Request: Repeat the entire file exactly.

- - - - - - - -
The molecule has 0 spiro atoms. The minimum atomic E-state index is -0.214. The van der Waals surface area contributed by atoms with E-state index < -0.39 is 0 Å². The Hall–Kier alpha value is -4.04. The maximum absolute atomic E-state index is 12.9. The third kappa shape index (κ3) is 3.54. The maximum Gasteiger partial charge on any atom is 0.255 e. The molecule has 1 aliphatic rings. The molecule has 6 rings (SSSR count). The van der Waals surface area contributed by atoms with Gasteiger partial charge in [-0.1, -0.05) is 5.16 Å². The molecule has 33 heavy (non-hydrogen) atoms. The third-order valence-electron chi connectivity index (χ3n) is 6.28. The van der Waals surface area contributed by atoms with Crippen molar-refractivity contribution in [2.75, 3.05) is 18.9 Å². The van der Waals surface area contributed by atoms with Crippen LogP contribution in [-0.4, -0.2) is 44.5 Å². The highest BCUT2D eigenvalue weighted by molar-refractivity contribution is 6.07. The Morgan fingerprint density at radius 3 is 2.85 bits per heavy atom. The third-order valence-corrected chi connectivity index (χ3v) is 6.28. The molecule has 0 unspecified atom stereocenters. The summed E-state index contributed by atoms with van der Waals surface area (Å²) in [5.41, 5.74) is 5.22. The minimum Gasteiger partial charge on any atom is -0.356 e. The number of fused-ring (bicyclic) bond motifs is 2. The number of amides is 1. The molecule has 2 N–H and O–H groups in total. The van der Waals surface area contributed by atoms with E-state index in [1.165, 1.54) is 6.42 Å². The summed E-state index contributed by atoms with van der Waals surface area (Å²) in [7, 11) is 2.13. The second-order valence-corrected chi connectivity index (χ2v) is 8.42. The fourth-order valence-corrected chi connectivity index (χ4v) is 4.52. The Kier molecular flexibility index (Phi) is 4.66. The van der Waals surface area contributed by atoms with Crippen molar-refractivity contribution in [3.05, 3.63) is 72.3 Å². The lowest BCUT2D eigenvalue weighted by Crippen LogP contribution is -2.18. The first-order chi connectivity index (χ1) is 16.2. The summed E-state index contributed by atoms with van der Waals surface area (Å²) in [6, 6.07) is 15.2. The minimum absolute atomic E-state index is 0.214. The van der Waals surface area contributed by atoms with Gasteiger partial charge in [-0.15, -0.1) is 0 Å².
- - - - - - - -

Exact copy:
The molecule has 0 spiro atoms. The minimum atomic E-state index is -0.214. The van der Waals surface area contributed by atoms with E-state index < -0.39 is 0 Å². The Hall–Kier alpha value is -4.04. The maximum absolute atomic E-state index is 12.9. The third kappa shape index (κ3) is 3.54. The maximum Gasteiger partial charge on any atom is 0.255 e. The molecule has 1 aliphatic rings. The molecule has 6 rings (SSSR count). The van der Waals surface area contributed by atoms with Gasteiger partial charge in [-0.1, -0.05) is 5.16 Å². The molecule has 33 heavy (non-hydrogen) atoms. The third-order valence-electron chi connectivity index (χ3n) is 6.28. The van der Waals surface area contributed by atoms with Crippen molar-refractivity contribution in [2.75, 3.05) is 18.9 Å². The van der Waals surface area contributed by atoms with Crippen LogP contribution in [-0.4, -0.2) is 44.5 Å². The highest BCUT2D eigenvalue weighted by molar-refractivity contribution is 6.07. The Morgan fingerprint density at radius 3 is 2.85 bits per heavy atom. The third-order valence-corrected chi connectivity index (χ3v) is 6.28. The molecule has 0 unspecified atom stereocenters. The summed E-state index contributed by atoms with van der Waals surface area (Å²) in [5.41, 5.74) is 5.22. The minimum Gasteiger partial charge on any atom is -0.356 e. The number of fused-ring (bicyclic) bond motifs is 2. The number of amides is 1. The molecule has 2 N–H and O–H groups in total. The van der Waals surface area contributed by atoms with E-state index in [1.165, 1.54) is 6.42 Å². The summed E-state index contributed by atoms with van der Waals surface area (Å²) in [7, 11) is 2.13. The second-order valence-corrected chi connectivity index (χ2v) is 8.42. The fourth-order valence-corrected chi connectivity index (χ4v) is 4.52. The Kier molecular flexibility index (Phi) is 4.66. The van der Waals surface area contributed by atoms with Crippen molar-refractivity contribution in [3.05, 3.63) is 72.3 Å². The lowest BCUT2D eigenvalue weighted by Crippen LogP contribution is -2.18. The first-order chi connectivity index (χ1) is 16.2. The summed E-state index contributed by atoms with van der Waals surface area (Å²) in [6, 6.07) is 15.2. The minimum absolute atomic E-state index is 0.214. The van der Waals surface area contributed by atoms with Gasteiger partial charge in [-0.15, -0.1) is 0 Å².